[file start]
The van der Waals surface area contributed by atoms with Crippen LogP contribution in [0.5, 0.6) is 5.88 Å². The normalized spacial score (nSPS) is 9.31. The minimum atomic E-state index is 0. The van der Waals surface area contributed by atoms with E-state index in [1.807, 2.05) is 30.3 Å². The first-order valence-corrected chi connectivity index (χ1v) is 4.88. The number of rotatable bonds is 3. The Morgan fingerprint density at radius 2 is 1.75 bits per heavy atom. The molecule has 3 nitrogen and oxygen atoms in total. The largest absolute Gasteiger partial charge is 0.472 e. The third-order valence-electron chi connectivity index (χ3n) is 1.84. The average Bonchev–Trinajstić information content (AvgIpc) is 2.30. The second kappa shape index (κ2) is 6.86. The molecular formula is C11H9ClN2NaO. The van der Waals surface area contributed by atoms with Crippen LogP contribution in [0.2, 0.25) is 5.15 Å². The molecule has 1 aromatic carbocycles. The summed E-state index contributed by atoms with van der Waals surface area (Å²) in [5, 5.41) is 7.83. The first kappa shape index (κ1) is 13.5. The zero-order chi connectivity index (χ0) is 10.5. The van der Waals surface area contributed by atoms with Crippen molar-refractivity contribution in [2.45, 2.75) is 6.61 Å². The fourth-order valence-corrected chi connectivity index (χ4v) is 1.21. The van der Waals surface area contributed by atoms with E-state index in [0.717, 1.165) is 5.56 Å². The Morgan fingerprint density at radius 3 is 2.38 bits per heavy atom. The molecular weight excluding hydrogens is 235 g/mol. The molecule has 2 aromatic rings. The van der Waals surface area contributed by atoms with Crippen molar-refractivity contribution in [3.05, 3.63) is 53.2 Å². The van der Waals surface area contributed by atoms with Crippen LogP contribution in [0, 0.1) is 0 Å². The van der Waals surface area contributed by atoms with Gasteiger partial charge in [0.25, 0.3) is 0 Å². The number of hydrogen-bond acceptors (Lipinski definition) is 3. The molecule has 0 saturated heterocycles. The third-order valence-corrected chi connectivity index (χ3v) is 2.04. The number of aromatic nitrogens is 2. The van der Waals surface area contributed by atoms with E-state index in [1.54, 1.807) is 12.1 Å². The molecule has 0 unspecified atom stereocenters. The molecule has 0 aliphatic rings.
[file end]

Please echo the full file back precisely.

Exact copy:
The van der Waals surface area contributed by atoms with Crippen LogP contribution in [0.5, 0.6) is 5.88 Å². The normalized spacial score (nSPS) is 9.31. The minimum atomic E-state index is 0. The van der Waals surface area contributed by atoms with E-state index in [1.807, 2.05) is 30.3 Å². The first-order valence-corrected chi connectivity index (χ1v) is 4.88. The number of rotatable bonds is 3. The Morgan fingerprint density at radius 2 is 1.75 bits per heavy atom. The molecule has 3 nitrogen and oxygen atoms in total. The largest absolute Gasteiger partial charge is 0.472 e. The third-order valence-electron chi connectivity index (χ3n) is 1.84. The average Bonchev–Trinajstić information content (AvgIpc) is 2.30. The second kappa shape index (κ2) is 6.86. The molecular formula is C11H9ClN2NaO. The van der Waals surface area contributed by atoms with Crippen LogP contribution in [0.2, 0.25) is 5.15 Å². The molecule has 1 aromatic carbocycles. The summed E-state index contributed by atoms with van der Waals surface area (Å²) in [5, 5.41) is 7.83. The first kappa shape index (κ1) is 13.5. The zero-order chi connectivity index (χ0) is 10.5. The van der Waals surface area contributed by atoms with Crippen molar-refractivity contribution in [2.45, 2.75) is 6.61 Å². The fourth-order valence-corrected chi connectivity index (χ4v) is 1.21. The van der Waals surface area contributed by atoms with E-state index in [0.717, 1.165) is 5.56 Å². The Morgan fingerprint density at radius 3 is 2.38 bits per heavy atom. The molecular weight excluding hydrogens is 235 g/mol. The molecule has 2 aromatic rings. The van der Waals surface area contributed by atoms with Crippen molar-refractivity contribution in [3.05, 3.63) is 53.2 Å². The van der Waals surface area contributed by atoms with Crippen LogP contribution in [0, 0.1) is 0 Å². The van der Waals surface area contributed by atoms with Gasteiger partial charge in [0.25, 0.3) is 0 Å². The number of hydrogen-bond acceptors (Lipinski definition) is 3. The molecule has 0 saturated heterocycles. The third-order valence-corrected chi connectivity index (χ3v) is 2.04. The number of aromatic nitrogens is 2. The van der Waals surface area contributed by atoms with E-state index in [1.54, 1.807) is 12.1 Å². The molecule has 0 unspecified atom stereocenters. The molecule has 0 aliphatic rings.